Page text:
Course Development Issues
University of Dayton
To what extent have you been able to use previously developed materials in your re-design instead of creating new materials?
Approximately 75% of our course Web site consists of previously developed materials. John Wiley & Sons, the publisher of our textbook, Drew Westen’s Psychology: Mind, Brain, & Culture has provided us with a great deal of electronic content. This includes a complete set of PowerPoint slides containing text and illustrations linked to the text, news articles related to psychology, video clips, and an extensive test bank of test questions.
December 2001 Update: During the fall 2001 full implementation, we uploaded more of the publisher-provided video clips. Students indicated that they found the clips among the most engaging and educational components of the online course. In addition, we upgraded the online materials to match the new edition of the textbook. As much of the publisher-provided content remained the same, this process mainly involved updating the copyright information and the page numbers in the syllabus.
What kinds of activities took up the most time in your course development effort?
We spent a considerable amount of time recording audio narrations for each one of content pages in the course. Although recording the audio clips was not that time consuming, developing the scripts was labor intensive. We knew from the outset that this would be a big job and the workload did not exceed our expectations. Bringing two additional faculty members in to script four of the chapters helped divide the labor.
December 2001 Update: During the fall 2001 full implementation, we were very surprised by the amount of time spent resolving student technical questions. Even with explicit instructions on how to access online content and activities, many students had difficulties. Although over 90% of the cases were user errors, it took a substantial amount of time to troubleshoot each problem and direct students to the proper support person or document. We found that our technical support desk was unprepared for many of the course-related questions it received. Since then, we have developed a process for communicating with the Help Desk to ensure that they have the information they need. In addition, we have asked all students to direct technical questions to the Help Desk and not to the course instructor. We have noticed a marked reduction in the number of student technical questions this semester.
Have students been directly involved in the re-design process?
Of course, the very fact that we conducted a pilot study brought undergraduates into the redesign process. We obtained a wealth of information from the students, both directly and indirectly (e.g., time and duration of course access). We also conducted a survey of students who avoided the pilot section of the course to assess their concerns about online learning. Finally, we had two graduate students working on the project who were responsible for monitoring the collaborative activities. Both graduate students offered insightful recommendations, many of which were incorporated into the course. In fall 2001, we plan to use upper-level undergraduate mentors to monitor the collaborative activities.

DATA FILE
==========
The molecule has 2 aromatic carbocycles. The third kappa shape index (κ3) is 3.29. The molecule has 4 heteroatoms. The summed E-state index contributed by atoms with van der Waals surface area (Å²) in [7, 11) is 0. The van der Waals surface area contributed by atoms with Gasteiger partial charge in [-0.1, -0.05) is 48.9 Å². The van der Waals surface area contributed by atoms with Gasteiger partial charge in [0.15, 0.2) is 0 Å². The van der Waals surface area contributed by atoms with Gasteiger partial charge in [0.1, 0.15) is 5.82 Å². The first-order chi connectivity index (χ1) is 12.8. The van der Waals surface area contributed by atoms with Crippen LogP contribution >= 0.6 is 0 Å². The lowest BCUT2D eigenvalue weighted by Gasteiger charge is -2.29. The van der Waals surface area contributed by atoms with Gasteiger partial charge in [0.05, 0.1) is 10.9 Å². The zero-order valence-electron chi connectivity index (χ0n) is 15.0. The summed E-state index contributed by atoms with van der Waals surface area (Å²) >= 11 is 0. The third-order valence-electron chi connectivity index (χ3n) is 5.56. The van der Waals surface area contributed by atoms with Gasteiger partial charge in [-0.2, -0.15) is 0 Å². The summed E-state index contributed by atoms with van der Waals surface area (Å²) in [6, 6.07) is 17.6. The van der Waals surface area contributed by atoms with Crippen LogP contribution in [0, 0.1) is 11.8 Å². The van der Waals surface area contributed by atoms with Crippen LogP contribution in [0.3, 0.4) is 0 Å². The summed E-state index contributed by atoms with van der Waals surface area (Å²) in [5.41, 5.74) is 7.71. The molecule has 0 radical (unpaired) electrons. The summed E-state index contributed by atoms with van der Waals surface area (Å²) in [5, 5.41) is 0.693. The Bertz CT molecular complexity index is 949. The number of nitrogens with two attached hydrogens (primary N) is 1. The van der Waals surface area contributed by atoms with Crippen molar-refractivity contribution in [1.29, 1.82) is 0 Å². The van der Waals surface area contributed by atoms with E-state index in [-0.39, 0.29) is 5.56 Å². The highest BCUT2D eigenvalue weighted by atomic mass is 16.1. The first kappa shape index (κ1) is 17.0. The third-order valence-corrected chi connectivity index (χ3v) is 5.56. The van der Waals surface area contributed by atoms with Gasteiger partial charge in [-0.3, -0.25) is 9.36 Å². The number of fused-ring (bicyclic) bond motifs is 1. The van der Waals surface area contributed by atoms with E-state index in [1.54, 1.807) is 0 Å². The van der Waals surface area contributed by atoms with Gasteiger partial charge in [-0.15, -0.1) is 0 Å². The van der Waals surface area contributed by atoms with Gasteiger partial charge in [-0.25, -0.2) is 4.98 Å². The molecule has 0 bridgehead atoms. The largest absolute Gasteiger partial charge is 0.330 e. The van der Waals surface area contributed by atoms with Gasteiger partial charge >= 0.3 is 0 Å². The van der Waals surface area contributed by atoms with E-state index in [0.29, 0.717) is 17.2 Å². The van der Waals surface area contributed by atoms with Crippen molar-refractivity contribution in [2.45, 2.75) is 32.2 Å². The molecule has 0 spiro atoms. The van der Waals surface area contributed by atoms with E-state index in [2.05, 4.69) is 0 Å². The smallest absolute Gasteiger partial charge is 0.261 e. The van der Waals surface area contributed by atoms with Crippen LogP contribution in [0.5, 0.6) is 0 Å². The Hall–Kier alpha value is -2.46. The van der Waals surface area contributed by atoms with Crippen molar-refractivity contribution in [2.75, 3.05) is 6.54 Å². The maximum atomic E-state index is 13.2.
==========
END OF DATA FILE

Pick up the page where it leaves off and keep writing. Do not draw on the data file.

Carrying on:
December 2001 Update: During the fall 2001 full implementation, we continued to collect student feedback. In addition, the expansion of the undergraduate mentors program allowed us to gather student insights.
What kinds of support for your project have you been receiving from your department or the institution more broadly?
Generally, the support that we have received from the university community has been strong and positive. Our department supported the redesign unanimously from the beginning and that support remains strong. In addition, we have been most gratified by the encouragement that we received from the Provost’s Office. Both the Provost and Interim Provost took a keen interest in our progress and have advised us as to how to best disseminate project information across campus.
December 2001 Update: Generally, the support that we receive from the university community continues to be strong and positive, particularly at the highest administrative level. This project has been promoted by both the President and Provost as a model for distance learning at the University of Dayton. We recently presented a brief overview of the course to the Board of Trustees. We still need to make progress on our intellectual property policy and our promotional materials for students and their parents.
We also still face some challenges at the level of the department and College of Arts and Sciences. Although initial departmental support was strong and unanimous, the logistical problems related to sustaining the course have started to emerge, particularly finding faculty members from outside the development team to teach the course in the future. Helping the department develop a sense of ownership for the course is a challenge that will need to be solved this semester.
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